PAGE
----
“Each person she serves needs her, every baby who goes through the clinic that she opened. Without her that wouldn’t exist,” says Michael Hank. “If they didn’t go there, their parents would be doing what we did with Adam. Just doing our best to figure out what Adam needed and hoping we were getting good advice.”
Michael Hank is talking about The Down Syndrome Center located at Rady Children’s Hospital. His wife, Sharla Hank, is the president of Down Syndrome Action and instrumental in making the center a reality. Its mission is to meet the unmet needs of people with Down Syndrome.
Starting a charity is far from easy, but Sharla has a knack for networking and making things happen. Drawing on her own experience with her son Adam, who has Down Syndrome, her plan was to start small and grow from there. The charity chose to serve children ages 0–5 initially because of the importance of early intervention.
“You have no idea when your baby is born what his abilities will be,” Sharla says. “It’s so important to fully immerse yourself in this early intervention.”
Sharla says that at the time of DSAction’s beginnings, there was no Down Syndrome center in California. Now, families who utilize the center have access to physicians and specialists who really want to help. An entire team waits to walk them through their journey.
These journeys can challenge even the most informed and connected parents, like Sharla and Michael. Just before Adam’s third birthday, he was diagnosed with Acute Lymphoblastic Leukemia. Three months after opening the Center, Adam was admitted to the hospital for a month. Then followed three and a half years of treatment consisting of chemotherapy every day by mouth, weekly blood draws and chemo into his spine to stop the cancer from spreading to his brain.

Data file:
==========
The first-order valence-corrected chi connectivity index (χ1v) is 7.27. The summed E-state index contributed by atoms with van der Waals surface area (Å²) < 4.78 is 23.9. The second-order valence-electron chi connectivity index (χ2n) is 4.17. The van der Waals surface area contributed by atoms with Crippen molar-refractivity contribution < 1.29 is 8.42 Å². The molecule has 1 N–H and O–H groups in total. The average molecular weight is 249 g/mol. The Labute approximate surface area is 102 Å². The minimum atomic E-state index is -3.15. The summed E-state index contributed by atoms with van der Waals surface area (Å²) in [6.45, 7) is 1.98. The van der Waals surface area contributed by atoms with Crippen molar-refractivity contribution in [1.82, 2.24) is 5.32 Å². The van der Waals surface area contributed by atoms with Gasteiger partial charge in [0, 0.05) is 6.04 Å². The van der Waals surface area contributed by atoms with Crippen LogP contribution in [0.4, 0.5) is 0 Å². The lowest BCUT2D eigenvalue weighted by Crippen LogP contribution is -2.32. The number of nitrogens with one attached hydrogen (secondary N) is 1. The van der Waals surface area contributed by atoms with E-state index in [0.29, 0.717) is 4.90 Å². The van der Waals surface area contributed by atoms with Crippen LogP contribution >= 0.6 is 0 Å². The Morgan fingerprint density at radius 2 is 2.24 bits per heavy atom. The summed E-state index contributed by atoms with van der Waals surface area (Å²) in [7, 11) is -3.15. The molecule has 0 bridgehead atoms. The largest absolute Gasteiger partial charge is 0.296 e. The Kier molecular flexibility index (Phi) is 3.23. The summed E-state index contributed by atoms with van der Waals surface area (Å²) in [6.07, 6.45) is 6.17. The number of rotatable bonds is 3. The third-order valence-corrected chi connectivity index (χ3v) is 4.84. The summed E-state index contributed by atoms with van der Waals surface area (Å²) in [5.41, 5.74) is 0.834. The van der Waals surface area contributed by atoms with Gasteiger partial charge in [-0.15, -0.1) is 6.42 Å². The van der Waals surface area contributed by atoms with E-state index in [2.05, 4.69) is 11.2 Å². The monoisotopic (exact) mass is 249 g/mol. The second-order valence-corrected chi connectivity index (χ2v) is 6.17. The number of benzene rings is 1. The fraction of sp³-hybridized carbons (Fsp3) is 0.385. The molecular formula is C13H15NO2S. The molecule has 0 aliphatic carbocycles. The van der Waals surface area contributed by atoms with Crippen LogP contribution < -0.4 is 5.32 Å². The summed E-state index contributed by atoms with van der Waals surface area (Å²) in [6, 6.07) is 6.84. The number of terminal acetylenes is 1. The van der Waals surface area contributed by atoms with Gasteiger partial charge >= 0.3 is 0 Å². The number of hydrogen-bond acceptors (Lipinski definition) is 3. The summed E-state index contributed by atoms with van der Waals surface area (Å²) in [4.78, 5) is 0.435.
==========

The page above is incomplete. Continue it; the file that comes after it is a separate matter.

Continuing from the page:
“We would wonder whether Adam would live through the night,” says Michael. “We’ve had to do things with Adam that we didn’t want to do. Give him medicine that he didn’t want to take.”
Adam, now 8, sits beside his sister Nicole, 5, laughing at something silly on his dad’s phone. It’s hard to imagine all that he has had to go through in his young life.
“I would have 10 more kids with Down Syndrome but with no leukemia,” Sharla tells me.
Sharla and Michael welcomed their daughter Nicole into the world during the beginning of Adam’s treatment, and yet another challenge arose. Nicole was born with a particular kind of cleft palate that leaves a hole in the back of the throat. Sharla was told that Nicole wouldn’t be able to nurse, but she had heard that once before with Adam because of Down Syndrome, and didn’t let it stop her. Sharla pumped every day for five months until Nikki had surgery. An hour after surgery she was nursing.
In fact, whatever challenges Sharla faces spur her into action, which eventually spreads over the community like a warm blanket. Her stories of the right people coming along at the right time to make things happen are inspiring, but she is only one person and needs help, too.
“DSAction is bursting out of the seams, and we need more business people involved,” Sharla says. “But we still want the grassroots feel.”
Sharla says whatever people can do is what she needs.
“If you think you want to inspire and make a change you should do it,” says Sharla.
A Ride of Inspiration Fundraiser: September 29, 2013
San Diego Harley-Davidson
Celebration of Champions
Laura Pardo writes from the San Diego neighborhood of South Park.
Published: August 2013